PERSECUTION can be overt at times, subtle and insidious at others; and most people would likely agree that it is an ugly, despicable thing. However, there is one minority community in Pakistan — the Ahmadis — against whom persecution of both kinds not only exists but is celebrated as a virtue by sections of the majority.
The Human Rights Commission of Pakistan held a consultative meeting with members of the community on Sunday to explore the issue and perhaps, in the process, attempt to hold up a mirror to society’s unconscionable collusion in discrimination against them.
On the occasion, examples were cited from various aspects of life, including educational institutions and the workplace, where they are subjected to humiliation and harassment, as well as in the media — where hate speech against them may have even incited the murder of some members of the community.
The HRCP panelists recounted Pakistan’s legislative history whereby adherents of the minority faith were declared non-Muslim through a constitutional amendment in 1974; that was later followed by Gen Ziaul Haq making it a punishable offence for Ahmadis to call themselves Muslim, to refer to their call to prayer as ‘azan’ or their places of worship as ‘masjid’.
The HRCP deserves to be commended for highlighting an issue that the conscience of society has long buried. Years of institutionalised discrimination against the Ahmadi community and its persistent vilification have led to a situation where even the mass murder of its members in Lahore on May 28, 2010 failed to elicit the kind of public outrage that such carnage should have merited — and has done so in the case of similar attacks on adherents of other minority faiths.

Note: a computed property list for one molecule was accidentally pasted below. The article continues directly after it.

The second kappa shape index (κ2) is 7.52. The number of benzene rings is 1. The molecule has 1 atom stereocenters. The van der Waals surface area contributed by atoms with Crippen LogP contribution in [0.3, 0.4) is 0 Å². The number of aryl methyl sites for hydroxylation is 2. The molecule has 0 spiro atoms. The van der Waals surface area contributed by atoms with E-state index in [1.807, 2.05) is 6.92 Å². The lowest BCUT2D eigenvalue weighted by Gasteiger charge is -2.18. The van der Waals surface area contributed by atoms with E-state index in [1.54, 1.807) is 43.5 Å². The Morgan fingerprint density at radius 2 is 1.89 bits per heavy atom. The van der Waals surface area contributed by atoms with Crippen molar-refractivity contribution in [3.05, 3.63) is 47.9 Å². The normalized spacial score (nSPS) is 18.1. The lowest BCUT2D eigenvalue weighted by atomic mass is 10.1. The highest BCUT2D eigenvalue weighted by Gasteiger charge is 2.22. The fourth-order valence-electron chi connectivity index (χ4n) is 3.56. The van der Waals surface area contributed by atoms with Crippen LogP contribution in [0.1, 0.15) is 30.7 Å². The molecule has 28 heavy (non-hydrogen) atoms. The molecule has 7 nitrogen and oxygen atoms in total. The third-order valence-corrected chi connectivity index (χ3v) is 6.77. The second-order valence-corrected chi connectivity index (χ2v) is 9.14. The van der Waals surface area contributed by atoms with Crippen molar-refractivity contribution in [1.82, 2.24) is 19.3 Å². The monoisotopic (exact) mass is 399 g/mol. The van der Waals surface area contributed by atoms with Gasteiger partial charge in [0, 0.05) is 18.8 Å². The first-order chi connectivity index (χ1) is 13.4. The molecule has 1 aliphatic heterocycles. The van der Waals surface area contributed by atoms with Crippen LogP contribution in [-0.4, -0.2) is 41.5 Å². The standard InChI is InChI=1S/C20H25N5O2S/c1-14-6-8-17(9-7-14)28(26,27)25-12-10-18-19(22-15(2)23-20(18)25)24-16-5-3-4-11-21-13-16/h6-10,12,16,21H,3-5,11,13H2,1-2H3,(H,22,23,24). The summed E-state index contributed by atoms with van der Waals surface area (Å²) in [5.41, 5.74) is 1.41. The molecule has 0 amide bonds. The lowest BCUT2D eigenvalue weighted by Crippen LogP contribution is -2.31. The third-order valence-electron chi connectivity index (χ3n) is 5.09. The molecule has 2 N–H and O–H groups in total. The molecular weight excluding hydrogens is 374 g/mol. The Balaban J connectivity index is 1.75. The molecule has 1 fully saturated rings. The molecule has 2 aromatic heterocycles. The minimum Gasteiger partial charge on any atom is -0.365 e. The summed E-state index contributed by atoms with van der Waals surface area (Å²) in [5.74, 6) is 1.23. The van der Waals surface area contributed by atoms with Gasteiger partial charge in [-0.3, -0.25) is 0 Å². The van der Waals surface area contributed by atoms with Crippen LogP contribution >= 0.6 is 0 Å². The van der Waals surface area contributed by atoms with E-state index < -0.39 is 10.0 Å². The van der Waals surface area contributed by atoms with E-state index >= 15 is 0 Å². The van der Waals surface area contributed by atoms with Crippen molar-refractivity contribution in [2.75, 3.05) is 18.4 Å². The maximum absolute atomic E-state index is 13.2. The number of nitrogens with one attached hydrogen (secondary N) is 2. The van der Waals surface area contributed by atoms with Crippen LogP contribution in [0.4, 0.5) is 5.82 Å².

But then, why should one be surprised at such callous indifference when the state, duty-bound to protect the fundamental rights of all its citizens, has left the community’s right to religious freedom entirely at the mercy of what the majority considers acceptable?
This carte blanche is best reflected in Section 298-C of the Pakistan Penal Code, which stipulates that an Ahmadi is liable to sanctions if he “in any manner whatsoever outrages the religious feelings of Muslims”: such an open-ended law cannot promote the cause of justice.
Now that there is a realisation that religious intolerance has spawned many of the problems that Pakistan is grappling with today, there must be a resolve to eliminate it in all its forms — without exception.
Published in Dawn, October 7th , 2015